Cats and dogs rarely catch COVID

Dr. Sandra Brown examining a cat at Northwood Animal Hospital. Photo Courtesy: Skylor Davis

While COVID-19 mostly spreads from person to person, it can also spread from people to animals.

According to the Centers for Disease Control and Prevention, a few pets — dogs and cats — have caught COVID-19 from their owners. This happened mostly after the animals were in close contact with people infected with COVID-19.

Worldwide, there is a small number of pets that have been infected; however more cats are prone to catch the virus.

Dr. Sandra Brown, veterinarian at Northwood Animal Hospital in Tallahassee, said that she has tested pets for COVID-19 and has had no positive cases. However, cats are more likely to be infected, she said.

“There have been documented cases, mostly in cats contacting COVID. It is usually subclinical, which means they don’t show any clinical signs,” Brown said. “Isolation is important because the cats can be infectious to other cats. Theoretically, an infected cat could give COVID-19 to a human.”

COVID-19 is a type of coronavirus, and studies show that pets are more prone to coronavirus illnesses. Some particular viruses only infect animals and not humans.

“We have known about the coronavirus in pets for many years,” Brown added. “There is a form of coronavirus in cats that is specific to cats that people don’t get called FIP, which is quite deadly in cats. So, we have had a lot of studies in veterinary medicine.”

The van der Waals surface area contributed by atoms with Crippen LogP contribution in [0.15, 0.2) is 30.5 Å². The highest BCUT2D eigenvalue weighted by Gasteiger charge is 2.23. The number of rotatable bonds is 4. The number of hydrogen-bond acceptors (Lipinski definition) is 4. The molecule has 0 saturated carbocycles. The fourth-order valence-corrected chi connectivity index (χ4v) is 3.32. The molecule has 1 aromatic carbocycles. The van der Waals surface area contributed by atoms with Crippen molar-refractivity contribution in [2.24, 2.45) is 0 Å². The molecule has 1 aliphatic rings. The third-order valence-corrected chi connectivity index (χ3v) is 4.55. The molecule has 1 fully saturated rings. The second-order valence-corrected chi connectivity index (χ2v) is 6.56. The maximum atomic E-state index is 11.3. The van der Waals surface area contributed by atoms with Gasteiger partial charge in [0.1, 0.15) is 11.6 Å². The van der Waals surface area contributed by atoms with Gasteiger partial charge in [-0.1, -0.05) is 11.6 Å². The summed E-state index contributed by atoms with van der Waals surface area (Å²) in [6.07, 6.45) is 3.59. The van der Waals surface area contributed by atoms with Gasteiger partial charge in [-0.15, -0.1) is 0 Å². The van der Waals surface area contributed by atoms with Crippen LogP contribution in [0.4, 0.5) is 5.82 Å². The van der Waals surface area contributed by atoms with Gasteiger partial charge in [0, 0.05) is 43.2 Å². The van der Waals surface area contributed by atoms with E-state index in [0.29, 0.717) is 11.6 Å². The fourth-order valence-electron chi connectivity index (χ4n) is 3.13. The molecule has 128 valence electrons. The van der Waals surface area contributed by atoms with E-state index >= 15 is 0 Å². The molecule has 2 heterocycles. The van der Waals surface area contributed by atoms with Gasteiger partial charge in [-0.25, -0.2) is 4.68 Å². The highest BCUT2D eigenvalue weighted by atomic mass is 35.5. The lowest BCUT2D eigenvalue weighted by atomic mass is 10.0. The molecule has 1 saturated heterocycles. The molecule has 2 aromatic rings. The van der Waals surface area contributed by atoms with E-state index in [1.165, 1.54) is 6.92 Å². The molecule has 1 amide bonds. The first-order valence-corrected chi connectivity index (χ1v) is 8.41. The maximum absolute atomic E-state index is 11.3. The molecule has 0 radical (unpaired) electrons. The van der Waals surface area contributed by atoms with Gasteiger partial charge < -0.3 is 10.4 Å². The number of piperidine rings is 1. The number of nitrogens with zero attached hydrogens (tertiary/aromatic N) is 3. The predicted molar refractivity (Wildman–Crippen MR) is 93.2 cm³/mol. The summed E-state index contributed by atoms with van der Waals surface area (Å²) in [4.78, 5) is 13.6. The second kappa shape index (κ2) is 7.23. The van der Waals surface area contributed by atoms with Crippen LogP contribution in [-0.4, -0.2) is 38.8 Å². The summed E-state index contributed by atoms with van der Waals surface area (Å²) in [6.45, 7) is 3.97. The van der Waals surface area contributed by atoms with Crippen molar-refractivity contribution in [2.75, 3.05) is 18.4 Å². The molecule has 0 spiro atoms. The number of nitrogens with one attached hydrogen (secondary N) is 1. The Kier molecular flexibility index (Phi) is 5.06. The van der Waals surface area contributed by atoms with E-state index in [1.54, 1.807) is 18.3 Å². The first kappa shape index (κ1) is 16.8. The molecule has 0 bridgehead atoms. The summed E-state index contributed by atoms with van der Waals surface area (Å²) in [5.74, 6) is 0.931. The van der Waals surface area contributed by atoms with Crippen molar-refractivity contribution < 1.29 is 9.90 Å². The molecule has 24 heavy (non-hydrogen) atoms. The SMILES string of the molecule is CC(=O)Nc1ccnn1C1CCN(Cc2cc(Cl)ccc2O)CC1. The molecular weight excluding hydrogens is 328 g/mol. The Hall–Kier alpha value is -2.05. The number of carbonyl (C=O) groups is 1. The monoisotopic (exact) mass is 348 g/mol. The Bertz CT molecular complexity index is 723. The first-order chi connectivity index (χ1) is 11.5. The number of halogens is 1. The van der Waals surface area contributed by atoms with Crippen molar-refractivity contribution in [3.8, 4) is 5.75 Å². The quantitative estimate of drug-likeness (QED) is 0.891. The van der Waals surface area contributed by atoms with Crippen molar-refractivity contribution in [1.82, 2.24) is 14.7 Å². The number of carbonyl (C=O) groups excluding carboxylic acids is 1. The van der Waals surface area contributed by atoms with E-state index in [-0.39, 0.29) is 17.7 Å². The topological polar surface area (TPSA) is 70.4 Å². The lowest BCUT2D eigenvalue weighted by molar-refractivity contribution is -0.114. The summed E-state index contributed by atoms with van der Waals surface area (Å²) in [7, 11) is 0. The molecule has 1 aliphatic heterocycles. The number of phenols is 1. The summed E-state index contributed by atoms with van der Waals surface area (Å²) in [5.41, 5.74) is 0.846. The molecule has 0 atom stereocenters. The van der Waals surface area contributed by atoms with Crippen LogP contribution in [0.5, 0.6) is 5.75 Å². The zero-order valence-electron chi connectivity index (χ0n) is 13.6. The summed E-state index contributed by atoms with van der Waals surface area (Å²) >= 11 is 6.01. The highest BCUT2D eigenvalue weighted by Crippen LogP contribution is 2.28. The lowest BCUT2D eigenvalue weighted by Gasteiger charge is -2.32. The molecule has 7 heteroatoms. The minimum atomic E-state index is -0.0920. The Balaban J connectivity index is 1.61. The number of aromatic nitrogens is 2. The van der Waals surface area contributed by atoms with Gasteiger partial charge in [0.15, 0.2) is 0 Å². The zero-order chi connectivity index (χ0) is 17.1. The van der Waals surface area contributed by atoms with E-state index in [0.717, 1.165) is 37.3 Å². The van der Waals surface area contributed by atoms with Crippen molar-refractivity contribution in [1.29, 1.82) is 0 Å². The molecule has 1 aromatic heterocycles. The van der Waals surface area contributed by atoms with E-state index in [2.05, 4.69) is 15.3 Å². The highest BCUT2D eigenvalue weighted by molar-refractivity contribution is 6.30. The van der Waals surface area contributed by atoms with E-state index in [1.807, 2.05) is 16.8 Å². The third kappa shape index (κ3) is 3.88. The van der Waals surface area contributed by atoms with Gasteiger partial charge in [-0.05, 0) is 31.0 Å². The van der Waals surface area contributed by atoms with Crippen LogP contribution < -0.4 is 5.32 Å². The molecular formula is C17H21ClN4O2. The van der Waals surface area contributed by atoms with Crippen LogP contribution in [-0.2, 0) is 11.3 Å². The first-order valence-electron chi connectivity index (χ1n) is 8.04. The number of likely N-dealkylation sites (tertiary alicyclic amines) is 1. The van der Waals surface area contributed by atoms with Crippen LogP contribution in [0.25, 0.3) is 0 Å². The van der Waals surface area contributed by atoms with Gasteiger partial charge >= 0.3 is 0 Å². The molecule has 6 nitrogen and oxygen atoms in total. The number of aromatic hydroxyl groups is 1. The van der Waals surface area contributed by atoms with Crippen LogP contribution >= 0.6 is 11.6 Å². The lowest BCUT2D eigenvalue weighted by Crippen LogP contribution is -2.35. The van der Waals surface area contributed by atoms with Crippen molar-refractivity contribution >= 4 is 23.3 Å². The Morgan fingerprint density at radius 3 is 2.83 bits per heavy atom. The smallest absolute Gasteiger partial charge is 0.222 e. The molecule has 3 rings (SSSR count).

Camden Beverly, a local dog owner, said her dog had flu-like symptoms and proceeded with precautionary measures to ensure safety for people and her pets.

“Now we keep our dogs separated, they are only allowed to be together when my roommate and I are home,” Beverly said. “The fear of our pets catching COVID-19 is extremely scary because they are innocent and they aren’t capable of helping themselves.”

The testing process for pets with a possible COVID-19 diagnosis involves taking nasal swabs and the throat area. The test is submitted to an outside lab for analysis of DNA of the coronavirus.

Based on the limited available information, the risk of animals spreading the COVID-19 virus to people is considered low. Animals don’t appear to play a significant role in spreading the virus that causes COVID-19. There is no evidence that viruses can spread to people or other animals from a pet’s skin, fur or hair.

According to the Northwood Animal Hospital, if your pet is infected with COVID-19, they should be isolated from people and other animals. In addition to isolation, their food and leashes should be handled with gloves and sanitation to avoid further infections.